Guidelines for Subtropical Design: A Tool for a Sustainable Built Environment in South East Queensland
Kennedy, Rosemary J. & Katoshevski, Rachel (2007) Guidelines for Subtropical Design: A Tool for a Sustainable Built Environment in South East Queensland. In ENHR International Conference - Sustainable Urban Areas, 25-28 June 2007, Rotterdam, The Netherlands.
The historic South East Queensland Regional Plan 2005-2026 (Plan) is a statutory response to managing growth in one of Australia's fastest-growing regions. It seeks to maintain a prosperous liveable community and a sustainable environment. The vision includes the statement 'development is sustainable, well designed, and the subtropical character of the region is recognised and reinforced'. The explicit inclusion of the subtropical aspect with sustainability in the regional planning agenda, ensures recognition of appropriate design for climate as a highly relevant planning issue that cannot be ignored. The plan identifies thirteen principles to guide subtropical planning. These principles demonstrate that recognition of the region's subtropical character is not just an issue which relates to building design, or even to the design of neighbourhoods but permeates all aspects of the SEQ environment and affects all aspects of human settlement within that environment. It identifies the link between local climate and lifestyle, and the need to reduce demand for energy. In light of the Plan, the Centre for Subtropical Design at QUT is developing guidelines as a tool for subtropical design using a scientific approach. The tool proposes 'implementation strategies' and for each of the Plan's thirteen subtropical principles. It is to be used by developers, planners, and local authorities for adopting and assessing subtropical design in new as well as in existing urban plans. The first draft of the guideline was developed through a literature review and key planners in local authorities to verify its relevance for assessing subtropical design in different plans. A refined version of the tool will be sent to stakeholders in the planning community for re-evaluation. The outcome of this research will be an applicable tool for planners and developers for achieving a sustainable subtropical built environment.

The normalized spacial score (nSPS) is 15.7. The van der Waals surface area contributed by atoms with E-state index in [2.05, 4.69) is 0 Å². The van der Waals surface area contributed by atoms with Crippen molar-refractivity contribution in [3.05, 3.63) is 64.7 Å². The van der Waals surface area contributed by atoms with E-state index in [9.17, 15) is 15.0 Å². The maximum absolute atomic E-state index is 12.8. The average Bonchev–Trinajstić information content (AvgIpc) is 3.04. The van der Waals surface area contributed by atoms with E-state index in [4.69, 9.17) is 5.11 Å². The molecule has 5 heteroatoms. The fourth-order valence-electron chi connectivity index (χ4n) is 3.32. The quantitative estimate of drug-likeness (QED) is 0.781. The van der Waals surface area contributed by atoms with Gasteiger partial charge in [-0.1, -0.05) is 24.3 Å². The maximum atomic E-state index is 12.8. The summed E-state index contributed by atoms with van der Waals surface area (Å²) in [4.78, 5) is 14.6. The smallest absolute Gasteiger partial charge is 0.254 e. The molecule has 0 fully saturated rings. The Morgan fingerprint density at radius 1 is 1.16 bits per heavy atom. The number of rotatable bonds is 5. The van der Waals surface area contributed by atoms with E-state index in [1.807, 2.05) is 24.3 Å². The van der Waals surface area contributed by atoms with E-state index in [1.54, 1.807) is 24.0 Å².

Impact and interest:
Citation counts are sourced monthly from and citation databases.
These databases contain citations from different subsets of available publications and different time periods and thus the citation count from each is usually different. Some works are not in either database and no count is displayed. Scopus includes citations from articles published in 1996 onwards, and Web of Science® generally from 1980 onwards.
Citations counts from theindexing service can be viewed at the linked Google Scholar™ search.
Full-text downloads displays the total number of times this work’s files (e.g., a PDF) have been downloaded from QUT ePrints as well as the number of downloads in the previous 365 days. The count includes downloads for all files if a work has more than one.
|Item Type:||Conference Paper|
|Additional Information:||Some of the papers from this conference (including this paper) can be freely accessed online via the conference’s web page (see hypertext link). For additional information, please contact the authors.|
|Keywords:||Subtropical design, guidelines, urban design|
|Subjects:||Australian and New Zealand Standard Research Classification > BUILT ENVIRONMENT AND DESIGN (120000) > URBAN AND REGIONAL PLANNING (120500) > Land Use and Environmental Planning (120504)|
|Divisions:||Past > QUT Faculties & Divisions > Faculty of Built Environment and Engineering|
|Copyright Owner:||Copyright 2007 (The authors)|
|Deposited On:||11 Feb 2008|
|Last Modified:||09 Jun 2010 12:55|
Repository Staff Only: item control page